AI iPhone lands with a 'meh'

Apple unveiled a variety of AI-powered services for its ecosystem of devices. But some in the industry weren't terribly impressed.

Mike Dano, Editorial Director, 5G & Mobile Strategies

June 11, 2024

4 Min Read
People taking photos of an AI experience at the MWC Barcelona trade show
(Source: GSMA)

Apple announced a variety of new AI-powered features for its iPhone at a media event this week. But some in the industry weren't excited by the news.

"Disappointing," summarized the financial analysts at KeyBanc Capital Markets in a note to investors. "They are not compelling, in our view, for the average consumer to purchase a new device. ... We believe consumers will hold onto their devices longer to save money given the lack of compelling features."

Other investors disagreed, however. For example, Apple's stock rose on the unveiling of its Apple Intelligence offerings, from around $200 per share to around $205 per share this week.

Further, research firm Counterpoint suggested that Apple rival Samsung "gained good mind share" from the launch of its AI-capable Galaxy S24 earlier this year. And the firm suggested Apple will capitalize on growing AI interest among shoppers.

"Once Apple enters [the AI phone sector], we expect AI to immediately become a must-have feature in all mid-to-premium smartphone launches starting 2025," said Counterpoint analyst Tarun Pathak in a recent release.

When asked about Apple's AI announcement at an investor event Tuesday, AT&T CFO Pascal Desroches didn't comment directly on how it might impact the operator's iPhone sales. Apple said its new AI services would only be available on its iPhone 15, released last year, or newer models. Nor did Desroches speculate how the release of a new iPhone in the fall – as is widely expected – might impact AT&T's business.

"We're going to be able to navigate it," he said of Apple's expected fall iPhone release. "We're going to be competitive."

The question is important to AT&T and other operators because US wireless providers in general often work to capture market share from their rivals in the fall via hefty iPhone-focused promotions and discounts.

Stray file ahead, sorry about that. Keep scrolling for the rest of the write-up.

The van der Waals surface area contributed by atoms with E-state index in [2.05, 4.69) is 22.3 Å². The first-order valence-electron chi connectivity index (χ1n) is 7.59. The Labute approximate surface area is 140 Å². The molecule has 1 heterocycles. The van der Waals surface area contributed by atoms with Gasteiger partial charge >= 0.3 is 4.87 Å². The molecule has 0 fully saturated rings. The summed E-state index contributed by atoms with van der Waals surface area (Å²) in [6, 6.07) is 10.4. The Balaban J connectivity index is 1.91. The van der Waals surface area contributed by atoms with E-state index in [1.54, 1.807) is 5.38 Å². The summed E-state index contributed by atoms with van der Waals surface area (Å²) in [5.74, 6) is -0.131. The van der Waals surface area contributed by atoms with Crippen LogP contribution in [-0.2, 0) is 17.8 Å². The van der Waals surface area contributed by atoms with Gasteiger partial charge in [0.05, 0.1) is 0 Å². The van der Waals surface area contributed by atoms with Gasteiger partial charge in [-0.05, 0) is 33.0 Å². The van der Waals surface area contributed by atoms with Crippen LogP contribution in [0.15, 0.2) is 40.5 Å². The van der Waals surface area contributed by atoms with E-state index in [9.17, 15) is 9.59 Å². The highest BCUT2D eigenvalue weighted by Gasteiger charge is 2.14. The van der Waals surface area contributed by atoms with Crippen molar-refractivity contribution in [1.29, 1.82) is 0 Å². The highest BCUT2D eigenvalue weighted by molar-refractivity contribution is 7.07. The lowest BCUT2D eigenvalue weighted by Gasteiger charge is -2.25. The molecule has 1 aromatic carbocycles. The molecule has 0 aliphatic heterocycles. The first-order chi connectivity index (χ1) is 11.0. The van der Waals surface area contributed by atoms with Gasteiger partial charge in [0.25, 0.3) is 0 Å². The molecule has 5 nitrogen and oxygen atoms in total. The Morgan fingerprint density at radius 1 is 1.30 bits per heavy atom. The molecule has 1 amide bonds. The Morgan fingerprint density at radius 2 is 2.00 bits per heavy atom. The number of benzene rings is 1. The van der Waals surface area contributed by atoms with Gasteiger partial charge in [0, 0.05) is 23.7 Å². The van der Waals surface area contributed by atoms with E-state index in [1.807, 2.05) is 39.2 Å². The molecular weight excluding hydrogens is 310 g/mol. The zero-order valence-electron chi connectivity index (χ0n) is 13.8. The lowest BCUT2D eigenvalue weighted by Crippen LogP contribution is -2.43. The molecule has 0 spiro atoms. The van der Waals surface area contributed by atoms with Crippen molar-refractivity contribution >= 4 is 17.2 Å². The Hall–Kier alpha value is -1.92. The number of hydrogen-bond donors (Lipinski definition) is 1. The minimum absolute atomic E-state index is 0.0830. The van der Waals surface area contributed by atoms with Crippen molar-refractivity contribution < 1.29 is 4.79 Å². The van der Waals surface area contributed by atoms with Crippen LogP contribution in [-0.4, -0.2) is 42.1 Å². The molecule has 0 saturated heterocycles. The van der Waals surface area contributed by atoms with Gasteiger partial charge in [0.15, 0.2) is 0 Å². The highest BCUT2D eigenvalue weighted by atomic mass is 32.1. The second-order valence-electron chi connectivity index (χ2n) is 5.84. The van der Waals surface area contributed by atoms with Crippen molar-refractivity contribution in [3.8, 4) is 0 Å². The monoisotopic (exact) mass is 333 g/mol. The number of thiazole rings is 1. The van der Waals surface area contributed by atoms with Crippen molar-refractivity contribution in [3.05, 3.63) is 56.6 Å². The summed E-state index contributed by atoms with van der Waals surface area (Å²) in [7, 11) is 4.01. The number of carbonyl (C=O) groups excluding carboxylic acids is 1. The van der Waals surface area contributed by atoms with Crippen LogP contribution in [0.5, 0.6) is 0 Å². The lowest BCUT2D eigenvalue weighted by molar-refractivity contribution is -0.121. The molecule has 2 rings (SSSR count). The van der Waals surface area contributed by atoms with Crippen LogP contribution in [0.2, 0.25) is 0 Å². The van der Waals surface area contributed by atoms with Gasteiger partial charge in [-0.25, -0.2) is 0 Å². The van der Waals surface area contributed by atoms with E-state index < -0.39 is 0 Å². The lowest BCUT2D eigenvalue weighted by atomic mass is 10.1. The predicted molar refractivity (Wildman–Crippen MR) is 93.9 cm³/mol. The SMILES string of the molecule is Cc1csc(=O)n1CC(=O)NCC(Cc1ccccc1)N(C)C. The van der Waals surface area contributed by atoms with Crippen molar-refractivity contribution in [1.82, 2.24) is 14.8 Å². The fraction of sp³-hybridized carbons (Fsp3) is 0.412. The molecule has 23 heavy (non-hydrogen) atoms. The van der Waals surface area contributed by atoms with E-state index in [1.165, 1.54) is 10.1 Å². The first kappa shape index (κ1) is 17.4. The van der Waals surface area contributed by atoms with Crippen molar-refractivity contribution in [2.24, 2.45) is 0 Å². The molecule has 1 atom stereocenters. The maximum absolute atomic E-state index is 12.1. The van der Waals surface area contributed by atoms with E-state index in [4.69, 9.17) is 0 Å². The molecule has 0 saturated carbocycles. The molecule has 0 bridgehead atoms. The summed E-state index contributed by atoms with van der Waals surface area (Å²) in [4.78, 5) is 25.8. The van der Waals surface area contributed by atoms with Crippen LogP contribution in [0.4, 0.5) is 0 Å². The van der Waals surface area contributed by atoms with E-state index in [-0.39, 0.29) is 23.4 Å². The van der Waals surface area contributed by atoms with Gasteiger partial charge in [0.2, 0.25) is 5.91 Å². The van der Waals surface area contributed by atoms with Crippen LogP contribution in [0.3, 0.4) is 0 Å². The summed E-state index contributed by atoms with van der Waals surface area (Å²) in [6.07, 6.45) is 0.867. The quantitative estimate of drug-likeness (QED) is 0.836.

Desroches suggested there could be "friction" affecting some AT&T customers if they try to switch to another provider in the fall. He said some AT&T accounts sport customers who are ready for a phone upgrade, but others on that same account may not yet be eligible. Desroches said that situation could slow the number of customers who might consider leaving AT&T for a rival provider's fall iPhone promotion.

The data angle

Desroches also faced questions over whether Apple's new AI services would generate more traffic over AT&T's network. Desroches didn't directly address the question, but he said AT&T's network was uniquely positioned to transmit AI-related services to and from Apple's data centers.

Some networking equipment vendors offered a more bellicose outlook on the topic. "This move will also bring massive demand to communication service provider networks and AI inference sites, be it on device, on-premise, at the network edge or in a metro data center," Jurgen Hatheier, international CTO of Ciena, said in a statement delivered to the media. Ciena sells a variety of networking products and services to operators like AT&T.

Continued Hatheier: "As a result, service providers are investing to upgrade and fortify their networks and connect the data center sites that process all of this data, to ensure users can experience a reliable and positive AI experience."

Ciena, for its part, recently predicted a possible upswing in demand from service providers and others.

At least one prominent tech executive remained unimpressed by Apple's announcements. Billionaire Elon Musk said he would ban Apple devices from his collection of companies, citing privacy concerns over Apple's AI agreement with OpenAI.

In a discussion with The Washington Post, Apple CEO Tim Cook defended his company's new agreement with OpenAI.

"I think they're a pioneer in the area, and today they have the best [AI] model," Cook told the publication. "And I think our customers want something with world knowledge some of the time. So we considered everything and everyone. And obviously we're not stuck on one person forever or something. We're integrating with other people as well. But they're first, and I think today it's because they're best."

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About the Author(s)

Mike Dano

Editorial Director, 5G & Mobile Strategies, Light Reading

Mike Dano is Light Reading's Editorial Director, 5G & Mobile Strategies. Mike can be reached at [email protected], @mikeddano or on LinkedIn.

Based in Denver, Mike has covered the wireless industry as a journalist for almost two decades, first at RCR Wireless News and then at FierceWireless and recalls once writing a story about the transition from black and white to color screens on cell phones.

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